Myopia is when the eye grows longer than it’s supposed to, causing light to focus in front of the retina instead of on it.9 This results in blurry distant vision, and over time, the eye becomes strained due to this unusual lengthening. Because of this extra strain on the structure of the eye, myopia can lead to blindness later in life.10Astigmatism comes from imperfections in the curvature of either the front surface of the eye (cornea) or the crystalline lens inside the eye. Simply put, your eye's surface is supposed to be round like a basketball but with astigmatism, it is oval like an American football. Astigmatism comes with blurry or distorted vision both close-up and afar. It can be present at birth or develop later in life, and can also develop after eye injury or surgery.While they are two different conditions, it is possible for a patient to have both myopia and astigmatism.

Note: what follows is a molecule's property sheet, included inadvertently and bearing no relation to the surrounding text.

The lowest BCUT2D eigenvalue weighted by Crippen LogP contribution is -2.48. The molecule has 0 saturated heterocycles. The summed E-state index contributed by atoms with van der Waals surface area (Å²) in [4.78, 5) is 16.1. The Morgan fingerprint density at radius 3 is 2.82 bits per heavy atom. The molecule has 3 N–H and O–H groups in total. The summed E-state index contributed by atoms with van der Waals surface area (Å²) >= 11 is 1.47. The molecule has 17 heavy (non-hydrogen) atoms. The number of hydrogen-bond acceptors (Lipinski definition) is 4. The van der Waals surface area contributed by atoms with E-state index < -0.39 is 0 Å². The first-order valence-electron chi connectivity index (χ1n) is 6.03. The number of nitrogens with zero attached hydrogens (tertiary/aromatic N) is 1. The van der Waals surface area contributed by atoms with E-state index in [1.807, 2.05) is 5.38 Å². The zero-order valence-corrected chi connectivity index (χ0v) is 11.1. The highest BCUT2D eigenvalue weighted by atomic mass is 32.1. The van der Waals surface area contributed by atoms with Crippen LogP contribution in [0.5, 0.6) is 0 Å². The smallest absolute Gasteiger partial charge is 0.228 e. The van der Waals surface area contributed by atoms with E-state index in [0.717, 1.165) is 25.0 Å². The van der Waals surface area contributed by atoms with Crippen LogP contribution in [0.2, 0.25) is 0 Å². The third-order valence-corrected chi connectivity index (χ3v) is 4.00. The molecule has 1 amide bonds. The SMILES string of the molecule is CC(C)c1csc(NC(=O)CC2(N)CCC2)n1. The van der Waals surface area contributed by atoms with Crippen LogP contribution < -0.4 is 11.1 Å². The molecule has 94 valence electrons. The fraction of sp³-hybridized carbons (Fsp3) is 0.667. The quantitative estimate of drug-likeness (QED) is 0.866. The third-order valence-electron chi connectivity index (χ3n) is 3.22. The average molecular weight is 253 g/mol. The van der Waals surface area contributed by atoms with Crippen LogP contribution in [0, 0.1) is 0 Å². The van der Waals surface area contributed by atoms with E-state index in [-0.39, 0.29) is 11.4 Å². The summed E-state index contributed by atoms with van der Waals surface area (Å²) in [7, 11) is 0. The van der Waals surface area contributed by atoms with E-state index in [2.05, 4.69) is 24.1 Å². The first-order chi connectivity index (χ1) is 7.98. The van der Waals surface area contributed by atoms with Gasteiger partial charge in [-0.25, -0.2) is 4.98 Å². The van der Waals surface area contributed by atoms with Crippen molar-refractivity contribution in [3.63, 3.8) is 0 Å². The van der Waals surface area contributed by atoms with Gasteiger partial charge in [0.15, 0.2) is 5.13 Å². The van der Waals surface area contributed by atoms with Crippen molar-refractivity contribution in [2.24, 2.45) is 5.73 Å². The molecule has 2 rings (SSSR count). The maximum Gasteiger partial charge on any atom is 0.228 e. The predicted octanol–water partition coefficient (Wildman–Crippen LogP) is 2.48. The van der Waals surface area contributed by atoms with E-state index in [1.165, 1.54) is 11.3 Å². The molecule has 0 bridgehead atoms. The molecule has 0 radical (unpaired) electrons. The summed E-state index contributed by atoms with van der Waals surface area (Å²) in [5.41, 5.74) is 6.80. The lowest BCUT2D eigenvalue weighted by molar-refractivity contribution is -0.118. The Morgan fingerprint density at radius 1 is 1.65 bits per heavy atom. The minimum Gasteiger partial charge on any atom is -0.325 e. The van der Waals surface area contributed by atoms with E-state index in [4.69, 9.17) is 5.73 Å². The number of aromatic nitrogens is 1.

What is high myopia?
High myopia is defined as having a refractive error of -5.00D (diopters) or more.11 A refractive error is determined by measurements performed by an eye doctor. A person with high myopia would experience more blurring of distance vision than a person with lower levels of myopia.
Can myopia be reversed or cured?
As far as scientists know, it’s not possible to reverse or cure myopia. However, spending time outdoors is one evidence-based way that may delay the onset of myopia in children.12 Growing evidence supports the theory that more time outdoors may also slow the progression of myopia and benefit all children.12 Limiting near work has been shown to help as well.2 Talk to your doctor to learn more about managing myopia.
Can myopia lead to blindness?